The Social and Emotional Dimension

The felt bond that unites teacher and student is the force that propels and inspires learning. Remember your own days as a student. Think about when you were able to learn best. Did you feel alone, fearful, or discouraged? Or did you feel supported and loved? Too often the social and emotional foundation is ignored, and learning suffers. And this connection works in both directions: healthy children will want to do their best for someone they love and respect.

Whole child approaches to education incorporate this important social and emotional dimension of the learning climate. Some schools offer actual social and emotional learning (SEL) curriculum, typically in after-school programs. CASEL has program guides to accomplish this. However, Educate the Whole Child seeks to draw SEL into each of the five intelligences or learning strands enumerated on our web page. A wholehearted commitment to each child should permeate everything that happens at the school to the extent this is possible. This commitment can form the strongest element of a healthy social and emotional school climate.

Each of the intelligences provides opportunities for advancing social and emotional development. For example,

  • getting students outside and being mindful in nature can awaken appreciation of all we owe to the natural world;
  • community engagement with projects that can develop empathy and unselfishness, such as recording stories from elders;
  • handwork can teach important motor skills, and can strengthen persistence; imagine a quilt, an orchestra of handmade instruments, a puppet show;
  • disciplined physical movement help children feel comfortable in their bodies, develop team skills, and help promote a mature perspective on winning and losing;
  • creative work, such as storytelling or singing together, warms the heart and completes the person; it counterbalances the immensely valuable but cool analytical quality of pure intellect;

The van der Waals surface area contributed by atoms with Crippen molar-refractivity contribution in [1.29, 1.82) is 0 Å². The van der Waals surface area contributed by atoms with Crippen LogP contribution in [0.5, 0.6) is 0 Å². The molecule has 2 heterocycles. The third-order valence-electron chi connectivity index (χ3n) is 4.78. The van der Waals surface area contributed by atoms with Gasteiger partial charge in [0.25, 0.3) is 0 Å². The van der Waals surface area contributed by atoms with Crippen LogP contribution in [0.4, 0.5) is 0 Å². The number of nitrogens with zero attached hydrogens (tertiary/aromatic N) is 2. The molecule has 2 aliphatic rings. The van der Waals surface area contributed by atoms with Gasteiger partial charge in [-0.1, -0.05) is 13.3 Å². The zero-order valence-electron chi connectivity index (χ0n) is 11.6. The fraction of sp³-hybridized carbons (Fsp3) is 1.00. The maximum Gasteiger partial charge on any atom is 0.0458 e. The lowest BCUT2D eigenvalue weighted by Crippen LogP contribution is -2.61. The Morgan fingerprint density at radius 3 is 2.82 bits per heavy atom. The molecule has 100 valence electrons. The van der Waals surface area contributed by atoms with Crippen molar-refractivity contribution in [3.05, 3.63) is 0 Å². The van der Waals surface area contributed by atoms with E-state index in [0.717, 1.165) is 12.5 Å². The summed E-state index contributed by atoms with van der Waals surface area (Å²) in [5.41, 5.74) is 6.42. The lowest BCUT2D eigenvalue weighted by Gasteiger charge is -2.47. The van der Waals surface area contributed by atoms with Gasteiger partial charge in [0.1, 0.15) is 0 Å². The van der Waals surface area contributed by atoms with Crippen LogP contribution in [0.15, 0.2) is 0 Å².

• and even in the conventional intellectual forms of learning, dealing with ideas, historical events, and facts that illustrate moral principles and show sacrifice for the common good can build character and a sense of higher purpose.


Resources for Social and Emotional Learning.

Research on social and emotional learning can be found at

The most visible organization in this field is CASEL (Collaborative for Academic, Social and Emotional Learning). They set forth “standards” for SEL in five areas: self-awareness, self-management, social awareness, relationship skills, and responsible decision-making. And they offer program guides for discrete programs:

A groundbreaking new study from the Center for Benefit-Cost Studies in Education at Columbia University’s Teachers College has found that high-quality, research-validated social and emotional learning programs bring a return of $11 for every $1 invested.” Find the full 64-page monograph at:

The Morningside Center for Teaching Social Responsibility provides an excellent model for state-of-the-art programs in SEL.

For an alternative view, one that considers SEL a distraction, see

With thanks for support and encouragement from The Myrin Institute and Orion magazine.